Conveniently, just a couple days after he emerged as the most likely contender to succeed Lewis Neal as The Standard, we've reached 22 days, the number of one Mr. Chris Korb in our countdown to the opening of D.C. United's 2015 season. Korb found himself pushed to the bench last year as Sean Franklin earned All-Star honors on the right side and Taylor Kemp emerged as a promising figure on the left. So Korb ended up on the second line of the depth chart at both fullback positions, which is precisely where he is today.
And that brings us to today's question: Are we good with that? If I left the question there, I think the answer would be an easy "yes" - Korb can be a solid starter in this league, and having him as the first backup is a good position to be in. That doesn't seem to be a controversial assessment, as 92% of B&RU readers voted to bring Korb back at the end of last season. So let's expand the inquiry: Are we okay with whatever is behind Korb in the fullback pecking order?
With Ben Olsen & Co. entering no fewer than four competitions this season, there are going to be a lot of minutes to go around, and even work horses like Franklin and Kemp will need to rest during a game from time to time. If we're very lucky, Benny will be able to give Korb spot starts for one or the other as necessary, and we'll never have to worry about anything beyond that. But the odds of being that lucky are roughly nada. At some point this year, United will have to play somebody else at one (or, heaven help us, both) of the fullback spots.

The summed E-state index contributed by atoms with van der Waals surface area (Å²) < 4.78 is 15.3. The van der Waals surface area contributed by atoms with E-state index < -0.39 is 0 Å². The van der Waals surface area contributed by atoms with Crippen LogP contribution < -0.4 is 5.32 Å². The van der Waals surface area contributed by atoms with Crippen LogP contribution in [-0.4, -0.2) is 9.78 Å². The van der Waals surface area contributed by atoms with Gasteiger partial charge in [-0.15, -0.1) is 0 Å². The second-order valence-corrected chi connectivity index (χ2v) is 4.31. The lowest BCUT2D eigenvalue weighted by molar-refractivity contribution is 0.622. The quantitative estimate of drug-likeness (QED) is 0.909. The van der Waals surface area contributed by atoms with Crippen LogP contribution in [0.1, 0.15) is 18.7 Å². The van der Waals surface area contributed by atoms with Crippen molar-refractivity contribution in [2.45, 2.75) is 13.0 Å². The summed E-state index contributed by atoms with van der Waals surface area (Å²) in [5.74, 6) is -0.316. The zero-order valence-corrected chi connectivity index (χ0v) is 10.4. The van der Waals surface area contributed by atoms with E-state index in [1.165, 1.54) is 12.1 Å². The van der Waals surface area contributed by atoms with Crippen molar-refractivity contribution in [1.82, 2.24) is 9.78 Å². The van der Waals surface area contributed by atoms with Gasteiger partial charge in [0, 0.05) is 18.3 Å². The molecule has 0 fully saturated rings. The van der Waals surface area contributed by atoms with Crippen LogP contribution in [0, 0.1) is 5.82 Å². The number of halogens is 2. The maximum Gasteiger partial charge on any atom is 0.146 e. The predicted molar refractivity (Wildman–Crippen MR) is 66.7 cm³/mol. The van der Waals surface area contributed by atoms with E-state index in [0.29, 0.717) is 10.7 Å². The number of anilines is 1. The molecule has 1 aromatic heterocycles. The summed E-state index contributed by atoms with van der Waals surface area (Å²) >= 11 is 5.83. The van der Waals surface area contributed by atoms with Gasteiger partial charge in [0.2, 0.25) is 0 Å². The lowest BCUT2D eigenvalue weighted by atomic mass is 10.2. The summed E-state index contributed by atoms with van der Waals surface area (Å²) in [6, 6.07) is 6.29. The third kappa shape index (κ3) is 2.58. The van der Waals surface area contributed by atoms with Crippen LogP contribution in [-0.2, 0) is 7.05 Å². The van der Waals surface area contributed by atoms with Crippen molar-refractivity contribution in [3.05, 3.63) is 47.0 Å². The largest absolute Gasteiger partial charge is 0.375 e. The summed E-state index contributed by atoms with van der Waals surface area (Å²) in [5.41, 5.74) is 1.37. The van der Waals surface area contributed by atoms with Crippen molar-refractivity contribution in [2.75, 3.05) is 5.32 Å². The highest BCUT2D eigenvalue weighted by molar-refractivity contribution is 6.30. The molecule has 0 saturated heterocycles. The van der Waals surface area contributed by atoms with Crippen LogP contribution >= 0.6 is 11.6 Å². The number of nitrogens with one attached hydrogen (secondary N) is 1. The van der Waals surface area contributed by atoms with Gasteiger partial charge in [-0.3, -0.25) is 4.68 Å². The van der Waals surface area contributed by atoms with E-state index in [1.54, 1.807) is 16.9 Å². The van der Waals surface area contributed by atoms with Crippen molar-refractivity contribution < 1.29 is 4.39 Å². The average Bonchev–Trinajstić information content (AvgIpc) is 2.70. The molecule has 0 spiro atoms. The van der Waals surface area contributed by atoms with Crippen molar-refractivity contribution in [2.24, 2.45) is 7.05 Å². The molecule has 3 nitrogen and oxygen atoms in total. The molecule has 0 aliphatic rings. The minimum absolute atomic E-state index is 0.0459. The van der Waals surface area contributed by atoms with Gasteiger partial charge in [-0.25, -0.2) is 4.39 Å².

And that's a tougher situation to suss out. In last year's Champions League group stage, we saw the since departed Alex Caskey and Kyle Porter deputize at fullback. Without those players, Ben Olsen is going to have to look elsewhere. That probably goes a long way toward explaining why he's been running trialist Rauwshan McKenzie out at fullback in the team's first couple preseason games, and it also might indicate that homegrown player Jalen Robinson's future really is on the outside and not at centerback, and that his chances of spending time with the first team are higher than we might otherwise think.
After those two (or one, if McKenzie isn't signed), it's a completely open question. Maybe Nick DeLeon can slide back into the defense from right midfield in an emergency? I doubt we'll see Perry Kitchen reprise the role he played as a rookie, "Season Long Crisis Fullback." A new acquisition? Hopefully it never comes to figuring out who our fifth or sixth fullback is, but with as many matches as are on the calendar this year, and with rosters as thin as MLS rosters always are, anything is possible.
This is where we open it up to you. Let us know in the comments how comfortable you are with United's fullback situation, from the starters on down to the deepest of depth players.